The Associated Press
BEIJING — China’s economy, the world’s second largest, grew 7.4 percent last year, its slowest expansion in nearly a quarter century. Forecasters expect growth to wane further in the next several years as China emphasizes consumption over polluting heavy industry and manufacturing, which suffer from overinvestment and overcapacity. The IMF predicts growth of 6.3 percent in 2016, a dramatic shift from double digit rates in previous years that is creating winners and losers.
Industries that profited from China’s building boom are being battered by the ruling Communist Party’s effort to reduce reliance on investment and nurture more sustainable growth based on domestic consumption. Developers are losing access to credit and building permissions. Suppliers of steel, copper, cement and other building materials have seen orders dry up. That has wiped out jobs in construction and real estate sales and sent shockwaves abroad, hitting countries as far away as Australia and Brazil that export iron ore and other commodities. One developer, Kaisa Group, just missed a $23 million interest payment on a bond abroad, alarming investors. Export-driven manufacturing industries that employ millions of people have been hurt by weak global demand. As explosive growth in auto sales cools, China’s domestic brands are losing market share to global rivals and their state-owned manufacturing partners. Sales of cognac, Swiss watches, designer clothing and other luxury goods have been hurt by a ruling party campaign to rein in corruption and official extravagance. So has revenue at upscale restaurants and Macau casinos.
Big winners straddle the worlds of technology, private business and consumer brands — areas communist leaders want to promote as new sources of growth. E-commerce giant Alibaba Group’s revenue rose 54 percent in the quarter that ended in September. Revenue for rival JD.com jumped 61 percent. Milk producer Modern Dairy Ltd.’s revenue rose 86 percent in the six months ending in June. Novice entrepreneurs in some areas are benefiting from rule changes meant to make it easier to set up barber shops, restaurants and other small businesses. Energy-intensive industries including trucking benefit from the slump in global crude prices. E-commerce has produced unusual winners, including fledgling smartphone maker Xiaomi, which used Internet-based sales and marketing to slash costs and passed Samsung last year to become China’s No. 1 brand by number of handsets sold. A stock market boom has brought a surge of revenue and profit to brokerages and finance firms.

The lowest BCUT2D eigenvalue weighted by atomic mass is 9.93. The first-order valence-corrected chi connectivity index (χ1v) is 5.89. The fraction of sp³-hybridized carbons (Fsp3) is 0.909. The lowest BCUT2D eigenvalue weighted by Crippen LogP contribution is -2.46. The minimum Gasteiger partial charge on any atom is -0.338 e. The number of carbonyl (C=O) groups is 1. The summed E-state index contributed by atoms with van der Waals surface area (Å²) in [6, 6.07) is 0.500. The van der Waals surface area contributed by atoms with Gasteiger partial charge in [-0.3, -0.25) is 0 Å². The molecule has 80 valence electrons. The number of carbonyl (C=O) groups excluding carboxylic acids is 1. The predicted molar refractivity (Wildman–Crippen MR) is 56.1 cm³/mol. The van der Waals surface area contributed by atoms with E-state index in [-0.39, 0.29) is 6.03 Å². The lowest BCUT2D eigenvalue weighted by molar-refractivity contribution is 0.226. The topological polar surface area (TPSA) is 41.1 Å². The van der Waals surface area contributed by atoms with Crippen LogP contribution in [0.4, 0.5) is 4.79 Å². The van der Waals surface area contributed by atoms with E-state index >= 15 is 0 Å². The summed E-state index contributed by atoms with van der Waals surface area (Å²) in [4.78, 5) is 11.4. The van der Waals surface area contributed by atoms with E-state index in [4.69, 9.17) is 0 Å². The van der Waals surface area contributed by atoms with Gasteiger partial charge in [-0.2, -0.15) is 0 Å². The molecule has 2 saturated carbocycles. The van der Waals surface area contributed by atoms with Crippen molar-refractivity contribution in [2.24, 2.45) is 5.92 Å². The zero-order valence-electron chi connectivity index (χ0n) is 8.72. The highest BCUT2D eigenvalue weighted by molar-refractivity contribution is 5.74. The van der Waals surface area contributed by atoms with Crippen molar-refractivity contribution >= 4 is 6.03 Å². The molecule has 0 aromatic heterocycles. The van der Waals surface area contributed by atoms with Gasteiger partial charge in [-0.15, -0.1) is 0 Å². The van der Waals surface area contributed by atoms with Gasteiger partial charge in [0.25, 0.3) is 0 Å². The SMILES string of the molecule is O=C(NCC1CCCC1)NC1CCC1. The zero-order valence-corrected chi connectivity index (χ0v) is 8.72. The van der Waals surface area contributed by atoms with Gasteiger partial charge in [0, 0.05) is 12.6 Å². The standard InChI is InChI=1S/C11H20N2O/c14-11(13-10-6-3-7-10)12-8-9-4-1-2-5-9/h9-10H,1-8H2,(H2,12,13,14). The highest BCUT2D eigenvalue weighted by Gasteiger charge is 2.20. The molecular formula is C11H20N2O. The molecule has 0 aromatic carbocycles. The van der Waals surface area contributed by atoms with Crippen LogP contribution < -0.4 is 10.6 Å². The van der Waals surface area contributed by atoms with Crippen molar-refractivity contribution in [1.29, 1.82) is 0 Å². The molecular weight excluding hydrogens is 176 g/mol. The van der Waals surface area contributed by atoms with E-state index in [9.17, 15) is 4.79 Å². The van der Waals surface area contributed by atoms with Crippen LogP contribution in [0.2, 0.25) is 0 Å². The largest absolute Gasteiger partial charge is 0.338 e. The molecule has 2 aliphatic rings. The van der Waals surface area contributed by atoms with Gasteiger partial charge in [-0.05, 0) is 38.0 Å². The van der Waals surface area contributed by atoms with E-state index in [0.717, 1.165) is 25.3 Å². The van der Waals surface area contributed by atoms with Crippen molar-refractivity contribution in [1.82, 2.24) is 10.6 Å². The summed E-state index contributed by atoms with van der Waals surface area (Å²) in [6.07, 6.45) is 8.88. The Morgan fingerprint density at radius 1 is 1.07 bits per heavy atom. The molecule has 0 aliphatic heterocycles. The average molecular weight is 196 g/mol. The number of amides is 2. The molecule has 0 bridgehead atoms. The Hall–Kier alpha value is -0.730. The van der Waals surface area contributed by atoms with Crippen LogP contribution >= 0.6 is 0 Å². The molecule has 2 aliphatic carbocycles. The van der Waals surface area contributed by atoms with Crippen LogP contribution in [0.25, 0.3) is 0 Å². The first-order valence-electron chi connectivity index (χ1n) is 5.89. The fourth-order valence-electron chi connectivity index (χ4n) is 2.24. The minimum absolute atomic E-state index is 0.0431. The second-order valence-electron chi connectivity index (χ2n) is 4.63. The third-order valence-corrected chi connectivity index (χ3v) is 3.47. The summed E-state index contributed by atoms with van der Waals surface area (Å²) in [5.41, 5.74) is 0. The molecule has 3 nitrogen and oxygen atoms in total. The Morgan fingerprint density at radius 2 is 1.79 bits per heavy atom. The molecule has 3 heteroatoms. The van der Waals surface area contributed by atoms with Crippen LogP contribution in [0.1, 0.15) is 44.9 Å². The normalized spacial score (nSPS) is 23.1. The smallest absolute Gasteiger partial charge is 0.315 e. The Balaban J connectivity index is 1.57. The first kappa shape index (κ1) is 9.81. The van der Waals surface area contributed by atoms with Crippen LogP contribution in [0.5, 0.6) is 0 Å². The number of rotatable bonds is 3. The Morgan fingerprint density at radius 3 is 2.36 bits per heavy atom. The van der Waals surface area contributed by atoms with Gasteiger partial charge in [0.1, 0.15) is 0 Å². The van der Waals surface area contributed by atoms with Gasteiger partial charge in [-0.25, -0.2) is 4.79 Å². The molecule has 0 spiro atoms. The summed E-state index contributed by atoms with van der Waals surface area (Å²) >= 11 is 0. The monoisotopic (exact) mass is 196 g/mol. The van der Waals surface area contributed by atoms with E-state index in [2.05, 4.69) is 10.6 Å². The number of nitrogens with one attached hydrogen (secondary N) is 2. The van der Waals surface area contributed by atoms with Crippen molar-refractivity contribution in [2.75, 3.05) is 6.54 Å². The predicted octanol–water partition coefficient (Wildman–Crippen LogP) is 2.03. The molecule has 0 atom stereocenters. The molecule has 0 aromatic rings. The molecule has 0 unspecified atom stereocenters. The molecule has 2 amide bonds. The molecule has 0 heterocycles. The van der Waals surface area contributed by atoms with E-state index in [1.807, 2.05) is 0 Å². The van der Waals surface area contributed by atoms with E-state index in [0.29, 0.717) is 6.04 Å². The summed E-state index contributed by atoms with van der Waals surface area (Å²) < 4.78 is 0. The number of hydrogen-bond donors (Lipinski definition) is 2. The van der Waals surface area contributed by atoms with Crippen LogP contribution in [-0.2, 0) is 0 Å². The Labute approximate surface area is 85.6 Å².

— COAST vs HINTERLAND
The slowdown is squeezing China’s prosperous east cities but inland the impact is even bigger. Regions that relied on coal mining, steel and other businesses tied to heavy industry and investment are struggling. Growth rates in areas such as Heilongjiang province in the northeast have fallen close to zero. Local authorities in coal country in China’s north have orders to nurture clean energy and other new industries but their efforts are slow to gain traction. Even prosperous areas have suffered: In the southeastern provinces of Guangdong and Zhejiang, home to export-driven producers of furniture, clothing and toys, weak foreign demand has forced hundreds of small factories to close.
— STATE INDUSTRY
Government-owned companies in oil, steel, banking, telecoms and other industries still enjoy monopolies and other privileges, but the ruling party’s plans, if carried out, will force them to compete. State companies still would be guaranteed control of an array of industries but the party says “market forces” will play a bigger role in allocating credit and other resources. In banking, regulators are gradually shifting the state-owned industry, which until now served to subsidize government companies, toward a market-oriented model with more lending to private business. State-owned steel and aluminum mills are under pressure to make their operations cleaner and more efficient. Oil giant Sinopec Ltd. is looking at ways to use its thousands of filling stations to sell groceries and other goods.
China Economic Growth Is Slowest in Decades
By Mark Magnier, Ian Talley and Lingling Wei